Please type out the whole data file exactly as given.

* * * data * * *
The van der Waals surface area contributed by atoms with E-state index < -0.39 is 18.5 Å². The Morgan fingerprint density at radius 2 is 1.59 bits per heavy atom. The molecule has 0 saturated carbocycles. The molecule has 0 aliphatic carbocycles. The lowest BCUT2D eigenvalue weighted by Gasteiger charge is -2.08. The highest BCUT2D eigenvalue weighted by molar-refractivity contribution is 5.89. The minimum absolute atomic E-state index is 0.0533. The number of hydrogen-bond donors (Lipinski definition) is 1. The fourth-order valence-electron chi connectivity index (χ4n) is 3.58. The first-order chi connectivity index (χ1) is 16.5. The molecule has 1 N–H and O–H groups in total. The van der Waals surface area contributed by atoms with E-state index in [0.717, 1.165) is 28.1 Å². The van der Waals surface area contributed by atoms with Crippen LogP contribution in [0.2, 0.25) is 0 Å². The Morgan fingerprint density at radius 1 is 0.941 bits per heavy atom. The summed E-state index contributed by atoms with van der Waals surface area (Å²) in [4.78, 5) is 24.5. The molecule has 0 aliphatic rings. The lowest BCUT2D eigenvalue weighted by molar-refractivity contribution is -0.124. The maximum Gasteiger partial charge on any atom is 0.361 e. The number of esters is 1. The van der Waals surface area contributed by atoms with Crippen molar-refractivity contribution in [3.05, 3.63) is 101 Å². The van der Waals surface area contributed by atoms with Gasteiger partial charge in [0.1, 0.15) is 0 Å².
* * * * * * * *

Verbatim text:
The van der Waals surface area contributed by atoms with E-state index < -0.39 is 18.5 Å². The Morgan fingerprint density at radius 2 is 1.59 bits per heavy atom. The molecule has 0 saturated carbocycles. The molecule has 0 aliphatic carbocycles. The lowest BCUT2D eigenvalue weighted by Gasteiger charge is -2.08. The highest BCUT2D eigenvalue weighted by molar-refractivity contribution is 5.89. The minimum absolute atomic E-state index is 0.0533. The number of hydrogen-bond donors (Lipinski definition) is 1. The fourth-order valence-electron chi connectivity index (χ4n) is 3.58. The first-order chi connectivity index (χ1) is 16.5. The molecule has 1 N–H and O–H groups in total. The van der Waals surface area contributed by atoms with E-state index in [0.717, 1.165) is 28.1 Å². The van der Waals surface area contributed by atoms with Crippen LogP contribution in [0.2, 0.25) is 0 Å². The Morgan fingerprint density at radius 1 is 0.941 bits per heavy atom. The summed E-state index contributed by atoms with van der Waals surface area (Å²) in [4.78, 5) is 24.5. The molecule has 0 aliphatic rings. The lowest BCUT2D eigenvalue weighted by molar-refractivity contribution is -0.124. The maximum Gasteiger partial charge on any atom is 0.361 e. The number of esters is 1. The van der Waals surface area contributed by atoms with Crippen molar-refractivity contribution in [3.05, 3.63) is 101 Å². The van der Waals surface area contributed by atoms with Gasteiger partial charge in [0.1, 0.15) is 0 Å².